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How HTML5 solves the video player riddle for OTT platforms in web browsers

How HTML5 solves the video player riddle for OTT platforms in web browsers

The journey of web media files began due to the continuing advancement of technology and the burgeoning need of video playback online. From the days when web servers first started hosting media files to this day when the OTT sector has become a significant contributor of large-scale global bandwidth consumption, the web video player has taken myriad forms.

The advent of the native HTML5 player in browsers for streaming digital content without the use of third-party media plugins – such as Adobe Flash Player, Java, QuickTime Player, and Microsoft Silverlight – killed any scope for any further advancement of Flash. The dynamic HTML5 video streaming protocol, which is continuously evolving, promotes interactivity and enhancement of the appearance of web pages. It ensures that the users are engaged in a dynamic viewer experience, and is compatible with almost all devices and firewalls.

Beginning with FutureSplash

In 1995, the California-based software development company FutureWave Software developed a web animation tool called FutureSplash. This tool, with the help of an animator, embedded animations on the web, which could be run on a viewer. FlashSpace Viewer was an amalgamation of Internet Explorer and Netscape. The player was used to run animations on the web with speed and small file sizes. Customers had to download the player to view animations on their browsers. In 1996, the companies like Microsoft and Macromedia roped in FutureSplash to provide a digital viewing experience to their web users. In fact, later the same year, Macromedia bought FutureSplash and released it as Macromedia Flash.

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Evolution and Decline of Flash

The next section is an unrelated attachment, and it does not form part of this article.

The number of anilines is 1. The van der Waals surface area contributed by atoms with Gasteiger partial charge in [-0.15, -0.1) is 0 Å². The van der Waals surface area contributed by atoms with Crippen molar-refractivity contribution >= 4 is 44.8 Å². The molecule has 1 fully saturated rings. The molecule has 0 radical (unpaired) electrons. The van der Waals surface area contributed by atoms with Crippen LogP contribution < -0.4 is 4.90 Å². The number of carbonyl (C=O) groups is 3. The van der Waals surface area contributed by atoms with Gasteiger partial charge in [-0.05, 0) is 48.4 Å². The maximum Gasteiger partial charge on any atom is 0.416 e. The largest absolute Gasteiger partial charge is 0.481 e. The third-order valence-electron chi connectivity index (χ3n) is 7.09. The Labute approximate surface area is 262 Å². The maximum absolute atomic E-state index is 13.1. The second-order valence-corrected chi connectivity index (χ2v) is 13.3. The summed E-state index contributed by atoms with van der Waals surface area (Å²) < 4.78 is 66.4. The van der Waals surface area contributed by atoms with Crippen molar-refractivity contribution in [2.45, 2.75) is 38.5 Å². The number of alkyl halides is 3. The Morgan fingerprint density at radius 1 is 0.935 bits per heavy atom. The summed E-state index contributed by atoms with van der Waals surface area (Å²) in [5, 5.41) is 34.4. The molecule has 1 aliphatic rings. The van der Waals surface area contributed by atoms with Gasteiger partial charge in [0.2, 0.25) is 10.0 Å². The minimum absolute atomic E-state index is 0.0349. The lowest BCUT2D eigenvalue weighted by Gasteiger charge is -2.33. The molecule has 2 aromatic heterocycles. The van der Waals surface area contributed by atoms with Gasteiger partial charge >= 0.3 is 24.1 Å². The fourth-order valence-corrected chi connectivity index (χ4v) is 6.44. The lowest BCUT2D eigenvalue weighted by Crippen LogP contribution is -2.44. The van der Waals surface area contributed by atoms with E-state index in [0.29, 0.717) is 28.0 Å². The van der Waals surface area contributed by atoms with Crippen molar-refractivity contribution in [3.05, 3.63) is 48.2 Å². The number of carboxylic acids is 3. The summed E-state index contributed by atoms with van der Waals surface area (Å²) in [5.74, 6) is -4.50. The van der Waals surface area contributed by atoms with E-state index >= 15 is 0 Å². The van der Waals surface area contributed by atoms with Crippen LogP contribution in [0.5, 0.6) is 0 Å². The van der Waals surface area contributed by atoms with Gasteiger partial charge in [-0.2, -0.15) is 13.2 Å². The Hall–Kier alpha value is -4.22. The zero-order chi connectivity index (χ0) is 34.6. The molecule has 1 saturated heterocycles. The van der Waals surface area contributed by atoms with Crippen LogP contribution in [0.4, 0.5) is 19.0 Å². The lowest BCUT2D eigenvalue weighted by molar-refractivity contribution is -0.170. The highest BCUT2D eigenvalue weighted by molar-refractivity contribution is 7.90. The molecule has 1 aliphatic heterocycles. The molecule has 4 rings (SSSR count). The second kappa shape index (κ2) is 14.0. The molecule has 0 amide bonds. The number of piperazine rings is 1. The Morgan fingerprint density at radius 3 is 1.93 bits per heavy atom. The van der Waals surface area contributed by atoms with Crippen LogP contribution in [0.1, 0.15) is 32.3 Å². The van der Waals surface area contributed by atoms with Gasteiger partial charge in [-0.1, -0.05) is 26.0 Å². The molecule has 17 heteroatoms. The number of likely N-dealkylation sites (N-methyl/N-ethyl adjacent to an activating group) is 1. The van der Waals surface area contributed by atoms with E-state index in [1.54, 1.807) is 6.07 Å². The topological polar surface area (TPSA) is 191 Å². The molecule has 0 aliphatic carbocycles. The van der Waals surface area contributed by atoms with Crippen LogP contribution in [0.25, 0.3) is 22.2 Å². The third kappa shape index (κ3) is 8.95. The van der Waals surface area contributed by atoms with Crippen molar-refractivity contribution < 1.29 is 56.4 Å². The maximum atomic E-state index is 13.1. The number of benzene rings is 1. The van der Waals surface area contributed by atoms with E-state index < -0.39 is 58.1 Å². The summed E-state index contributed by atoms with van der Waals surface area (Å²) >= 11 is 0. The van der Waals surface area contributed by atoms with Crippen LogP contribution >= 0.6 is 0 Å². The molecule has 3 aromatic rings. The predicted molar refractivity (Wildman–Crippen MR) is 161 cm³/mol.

Flash, as a pioneer in the digital world, completely changed the viewing experience of users. Customers did not desire plain and simple animations anymore. With Flash, developers were able to provide interactive experiences to the users. It kept evolving and soon its omnipresence could be felt throughout the digital world. It was used fervently for playing media files on the desktop. It also made the use of other third-party plugins redundant. YouTube made Flash real popular when it started using it for its video content. Soon, Apple started using Flash for its own products.

With the introduction of version 6 of Flash, the entire game changed. Complete video support was added to it. Soon, Adobe took over Macromedia and as a consequence, Flash. Issues did arise with Flash. Many times there was difficulty in reading content by search engines. The issue of uploading the content upfront led the speed to slow down considerably. And there was always an issue of its compatibility on different browsers.

Later, with the arrival of smartphones, the popularity of Flash started declining. The then Apple’s CEO Steve Jobs introduced the iPhone to the world, and Flash was declared as obsolete. Apple does not allow Flash on iPhones and iPads. Jobs stated in a public letter in 2010 that Flash was not only closed and proprietary, but it also had major technical drawbacks. Also, it did not support touch-based devices, so the Flash websites would be required to be rewritten. Flash videos require an older generation decoder run in software, not implemented in mobile chips. Jobs argued that new open standards like HTML5 would win on both mobile devices and desktops. (“Thoughts on Flash”:
Soon, YouTube also backed out from using Flash. It too switched to the more versatile HTML5. Then, Google swapped Flash with the HTML5 tool. After a great rise, Flash saw a rapid decline in the digital world and is now considered outdated.